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Phenotypes of Polish primary care patients using hierarchical clustering: Exploring the risk of mortality in the LIPIDOGEN2015 study cohort.

BACKGROUND: Comorbidities in primary care do not occur in isolation but tend to cluster together causing various clinically complex phenotypes. This study aimed to distinguish phenotype clusters and identify the risks of all-cause mortality in primary care.

METHODS: The baseline cohort of the LIPIDOGEN2015 sub-study involved 1779 patients recruited by 438 primary care physicians. To identify different phenotype clusters, we used hierarchical clustering and investigated differences between clinical characteristics and mortality between clusters. We then performed causal analyses using causal mediation analysis to explore potential mediators between different clusters and all-cause mortality.

RESULTS: A total of 1756 patients were included (mean age 51.2, SD 13.0; 60.3% female), with a median follow-up of 5.7 years. Three clusters were identified: Cluster 1 (n = 543) was characterised by overweight/obesity (body mass index ≥ 25 kg/m2 ), older (age ≥ 65 years), more comorbidities; Cluster 2 (n = 459) was characterised by non-overweight/obesity, younger, fewer comorbidities; Cluster 3 (n = 754) was characterised by overweight/obesity, younger, fewer comorbidities. Adjusted Cox regression showed that compared with Cluster 2, Cluster 1 had a significantly higher risk of all-cause mortality (HR 3.87, 95% CI: 1.24-15.91), whereas this was insignificantly different for Cluster 3. Causal mediation analyses showed that decreased protein thiol groups mediated the hazard effect of all-cause mortality in Cluster 1 compared with Cluster 2, but not between Clusters 1 and 3.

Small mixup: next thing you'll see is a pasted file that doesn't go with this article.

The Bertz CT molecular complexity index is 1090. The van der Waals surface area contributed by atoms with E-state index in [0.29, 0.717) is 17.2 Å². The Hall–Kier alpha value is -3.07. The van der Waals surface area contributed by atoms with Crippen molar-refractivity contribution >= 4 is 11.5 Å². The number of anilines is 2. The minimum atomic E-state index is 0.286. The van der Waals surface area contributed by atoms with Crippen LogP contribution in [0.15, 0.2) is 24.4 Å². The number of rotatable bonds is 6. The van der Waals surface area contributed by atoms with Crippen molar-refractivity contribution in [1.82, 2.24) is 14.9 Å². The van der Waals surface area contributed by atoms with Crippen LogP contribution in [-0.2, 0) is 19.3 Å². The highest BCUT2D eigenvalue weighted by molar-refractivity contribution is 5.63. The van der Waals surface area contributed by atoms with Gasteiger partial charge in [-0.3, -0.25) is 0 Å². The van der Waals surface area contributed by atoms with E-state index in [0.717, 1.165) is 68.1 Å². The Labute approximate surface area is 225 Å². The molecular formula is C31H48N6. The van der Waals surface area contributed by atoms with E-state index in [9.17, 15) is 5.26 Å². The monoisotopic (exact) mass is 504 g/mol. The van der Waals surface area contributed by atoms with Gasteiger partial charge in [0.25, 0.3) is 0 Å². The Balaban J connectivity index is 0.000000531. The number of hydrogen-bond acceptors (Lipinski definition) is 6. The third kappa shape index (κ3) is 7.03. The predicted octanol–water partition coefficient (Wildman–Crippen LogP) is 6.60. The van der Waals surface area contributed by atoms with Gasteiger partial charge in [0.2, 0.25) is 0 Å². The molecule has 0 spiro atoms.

CONCLUSION: Overweight/obesity older patients with more comorbidities had the highest risk of long-term all-cause mortality, and in the young group population overweight/obesity insignificantly increased the risk in the long-term follow-up, providing a basis for stratified phenotypic risk management.

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